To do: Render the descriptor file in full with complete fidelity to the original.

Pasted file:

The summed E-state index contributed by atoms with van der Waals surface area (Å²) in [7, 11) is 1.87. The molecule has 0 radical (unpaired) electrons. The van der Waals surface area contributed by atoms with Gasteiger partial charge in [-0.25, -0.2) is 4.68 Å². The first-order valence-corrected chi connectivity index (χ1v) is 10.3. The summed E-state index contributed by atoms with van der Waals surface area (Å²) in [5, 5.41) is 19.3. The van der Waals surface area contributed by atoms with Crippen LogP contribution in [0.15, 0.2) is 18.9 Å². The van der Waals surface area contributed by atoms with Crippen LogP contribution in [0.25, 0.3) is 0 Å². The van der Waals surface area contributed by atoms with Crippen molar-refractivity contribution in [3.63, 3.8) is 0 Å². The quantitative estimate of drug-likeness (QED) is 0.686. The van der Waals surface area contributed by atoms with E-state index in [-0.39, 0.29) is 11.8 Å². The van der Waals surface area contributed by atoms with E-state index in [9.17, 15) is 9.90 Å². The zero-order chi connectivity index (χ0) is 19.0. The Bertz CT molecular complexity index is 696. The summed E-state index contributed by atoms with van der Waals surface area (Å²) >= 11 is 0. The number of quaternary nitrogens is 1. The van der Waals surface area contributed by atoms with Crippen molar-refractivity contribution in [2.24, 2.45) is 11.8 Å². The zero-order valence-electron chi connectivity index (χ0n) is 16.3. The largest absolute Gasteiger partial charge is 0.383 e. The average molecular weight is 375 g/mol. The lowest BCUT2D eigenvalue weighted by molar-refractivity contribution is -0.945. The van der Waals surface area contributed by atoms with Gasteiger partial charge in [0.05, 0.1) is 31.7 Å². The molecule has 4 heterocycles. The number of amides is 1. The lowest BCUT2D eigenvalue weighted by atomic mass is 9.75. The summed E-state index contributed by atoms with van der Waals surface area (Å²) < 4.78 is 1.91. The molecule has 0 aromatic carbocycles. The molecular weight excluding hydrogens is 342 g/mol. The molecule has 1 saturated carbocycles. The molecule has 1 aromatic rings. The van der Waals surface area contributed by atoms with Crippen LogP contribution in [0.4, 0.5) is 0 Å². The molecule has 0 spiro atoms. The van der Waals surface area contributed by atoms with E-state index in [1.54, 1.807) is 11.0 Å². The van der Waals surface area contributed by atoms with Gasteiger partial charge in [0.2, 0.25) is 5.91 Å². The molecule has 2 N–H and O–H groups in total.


The summed E-state index contributed by atoms with van der Waals surface area (Å²) in [7, 11) is 1.87. The molecule has 0 radical (unpaired) electrons. The van der Waals surface area contributed by atoms with Gasteiger partial charge in [-0.25, -0.2) is 4.68 Å². The first-order valence-corrected chi connectivity index (χ1v) is 10.3. The summed E-state index contributed by atoms with van der Waals surface area (Å²) in [5, 5.41) is 19.3. The van der Waals surface area contributed by atoms with Crippen LogP contribution in [0.15, 0.2) is 18.9 Å². The van der Waals surface area contributed by atoms with Crippen LogP contribution in [0.25, 0.3) is 0 Å². The van der Waals surface area contributed by atoms with Crippen molar-refractivity contribution in [3.63, 3.8) is 0 Å². The quantitative estimate of drug-likeness (QED) is 0.686. The van der Waals surface area contributed by atoms with E-state index in [-0.39, 0.29) is 11.8 Å². The van der Waals surface area contributed by atoms with E-state index in [9.17, 15) is 9.90 Å². The zero-order chi connectivity index (χ0) is 19.0. The Bertz CT molecular complexity index is 696. The summed E-state index contributed by atoms with van der Waals surface area (Å²) >= 11 is 0. The number of quaternary nitrogens is 1. The van der Waals surface area contributed by atoms with Crippen molar-refractivity contribution in [2.24, 2.45) is 11.8 Å². The zero-order valence-electron chi connectivity index (χ0n) is 16.3. The largest absolute Gasteiger partial charge is 0.383 e. The average molecular weight is 375 g/mol. The lowest BCUT2D eigenvalue weighted by molar-refractivity contribution is -0.945. The van der Waals surface area contributed by atoms with Gasteiger partial charge in [0.05, 0.1) is 31.7 Å². The molecule has 4 heterocycles. The number of amides is 1. The lowest BCUT2D eigenvalue weighted by atomic mass is 9.75. The summed E-state index contributed by atoms with van der Waals surface area (Å²) < 4.78 is 1.91. The molecule has 0 aromatic carbocycles. The molecular weight excluding hydrogens is 342 g/mol. The molecule has 1 saturated carbocycles. The molecule has 1 aromatic rings. The van der Waals surface area contributed by atoms with Crippen LogP contribution in [0.4, 0.5) is 0 Å². The molecule has 0 spiro atoms. The van der Waals surface area contributed by atoms with E-state index in [1.54, 1.807) is 11.0 Å². The van der Waals surface area contributed by atoms with Gasteiger partial charge in [0.2, 0.25) is 5.91 Å². The molecule has 2 N–H and O–H groups in total.